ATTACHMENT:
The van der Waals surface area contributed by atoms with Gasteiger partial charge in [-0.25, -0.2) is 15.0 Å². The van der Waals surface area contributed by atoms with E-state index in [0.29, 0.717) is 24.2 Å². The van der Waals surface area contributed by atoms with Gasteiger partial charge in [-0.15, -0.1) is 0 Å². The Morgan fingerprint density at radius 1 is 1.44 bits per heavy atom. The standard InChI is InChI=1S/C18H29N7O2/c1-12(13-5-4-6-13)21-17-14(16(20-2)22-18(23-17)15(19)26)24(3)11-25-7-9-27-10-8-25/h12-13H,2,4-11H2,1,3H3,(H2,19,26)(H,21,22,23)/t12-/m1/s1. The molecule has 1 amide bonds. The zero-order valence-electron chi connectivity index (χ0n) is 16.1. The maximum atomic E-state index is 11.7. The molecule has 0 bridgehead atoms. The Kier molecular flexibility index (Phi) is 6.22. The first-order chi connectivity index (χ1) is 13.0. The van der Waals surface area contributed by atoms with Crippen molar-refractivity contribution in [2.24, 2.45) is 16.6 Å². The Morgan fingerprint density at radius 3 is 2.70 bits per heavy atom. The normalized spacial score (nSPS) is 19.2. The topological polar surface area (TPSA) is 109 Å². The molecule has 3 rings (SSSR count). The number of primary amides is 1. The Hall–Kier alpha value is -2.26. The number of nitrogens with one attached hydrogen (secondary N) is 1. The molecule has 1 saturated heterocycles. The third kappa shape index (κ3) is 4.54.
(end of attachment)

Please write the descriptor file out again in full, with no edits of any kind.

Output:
The van der Waals surface area contributed by atoms with Gasteiger partial charge in [-0.25, -0.2) is 15.0 Å². The van der Waals surface area contributed by atoms with E-state index in [0.29, 0.717) is 24.2 Å². The van der Waals surface area contributed by atoms with Gasteiger partial charge in [-0.15, -0.1) is 0 Å². The Morgan fingerprint density at radius 1 is 1.44 bits per heavy atom. The standard InChI is InChI=1S/C18H29N7O2/c1-12(13-5-4-6-13)21-17-14(16(20-2)22-18(23-17)15(19)26)24(3)11-25-7-9-27-10-8-25/h12-13H,2,4-11H2,1,3H3,(H2,19,26)(H,21,22,23)/t12-/m1/s1. The molecule has 1 amide bonds. The zero-order valence-electron chi connectivity index (χ0n) is 16.1. The maximum atomic E-state index is 11.7. The molecule has 0 bridgehead atoms. The Kier molecular flexibility index (Phi) is 6.22. The first-order chi connectivity index (χ1) is 13.0. The van der Waals surface area contributed by atoms with Crippen molar-refractivity contribution in [2.24, 2.45) is 16.6 Å². The Morgan fingerprint density at radius 3 is 2.70 bits per heavy atom. The normalized spacial score (nSPS) is 19.2. The topological polar surface area (TPSA) is 109 Å². The molecule has 3 rings (SSSR count). The number of primary amides is 1. The Hall–Kier alpha value is -2.26. The number of nitrogens with one attached hydrogen (secondary N) is 1. The molecule has 1 saturated heterocycles. The third kappa shape index (κ3) is 4.54.